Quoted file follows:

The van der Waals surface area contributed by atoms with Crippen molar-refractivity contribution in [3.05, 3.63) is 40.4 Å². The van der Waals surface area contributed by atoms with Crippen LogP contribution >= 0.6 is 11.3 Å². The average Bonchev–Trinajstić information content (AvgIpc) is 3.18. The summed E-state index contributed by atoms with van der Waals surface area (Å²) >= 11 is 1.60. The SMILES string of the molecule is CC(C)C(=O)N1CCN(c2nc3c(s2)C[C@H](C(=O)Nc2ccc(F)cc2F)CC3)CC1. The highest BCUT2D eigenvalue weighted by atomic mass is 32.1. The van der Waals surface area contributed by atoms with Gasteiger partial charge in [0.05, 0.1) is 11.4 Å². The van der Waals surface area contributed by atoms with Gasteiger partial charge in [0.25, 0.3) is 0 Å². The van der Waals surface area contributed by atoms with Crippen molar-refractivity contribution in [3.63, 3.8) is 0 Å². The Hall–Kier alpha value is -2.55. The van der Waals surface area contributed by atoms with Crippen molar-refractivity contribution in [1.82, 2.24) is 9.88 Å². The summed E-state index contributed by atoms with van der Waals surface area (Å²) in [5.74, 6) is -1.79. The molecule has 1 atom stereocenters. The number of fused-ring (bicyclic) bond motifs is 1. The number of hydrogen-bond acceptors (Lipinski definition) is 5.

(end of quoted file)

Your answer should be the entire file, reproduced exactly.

The van der Waals surface area contributed by atoms with Crippen molar-refractivity contribution in [3.05, 3.63) is 40.4 Å². The van der Waals surface area contributed by atoms with Crippen LogP contribution >= 0.6 is 11.3 Å². The average Bonchev–Trinajstić information content (AvgIpc) is 3.18. The summed E-state index contributed by atoms with van der Waals surface area (Å²) >= 11 is 1.60. The SMILES string of the molecule is CC(C)C(=O)N1CCN(c2nc3c(s2)C[C@H](C(=O)Nc2ccc(F)cc2F)CC3)CC1. The highest BCUT2D eigenvalue weighted by atomic mass is 32.1. The van der Waals surface area contributed by atoms with Gasteiger partial charge in [0.05, 0.1) is 11.4 Å². The van der Waals surface area contributed by atoms with Gasteiger partial charge in [0.25, 0.3) is 0 Å². The van der Waals surface area contributed by atoms with Crippen molar-refractivity contribution in [3.63, 3.8) is 0 Å². The Hall–Kier alpha value is -2.55. The van der Waals surface area contributed by atoms with Crippen molar-refractivity contribution in [1.82, 2.24) is 9.88 Å². The summed E-state index contributed by atoms with van der Waals surface area (Å²) in [5.74, 6) is -1.79. The molecule has 1 atom stereocenters. The number of fused-ring (bicyclic) bond motifs is 1. The number of hydrogen-bond acceptors (Lipinski definition) is 5.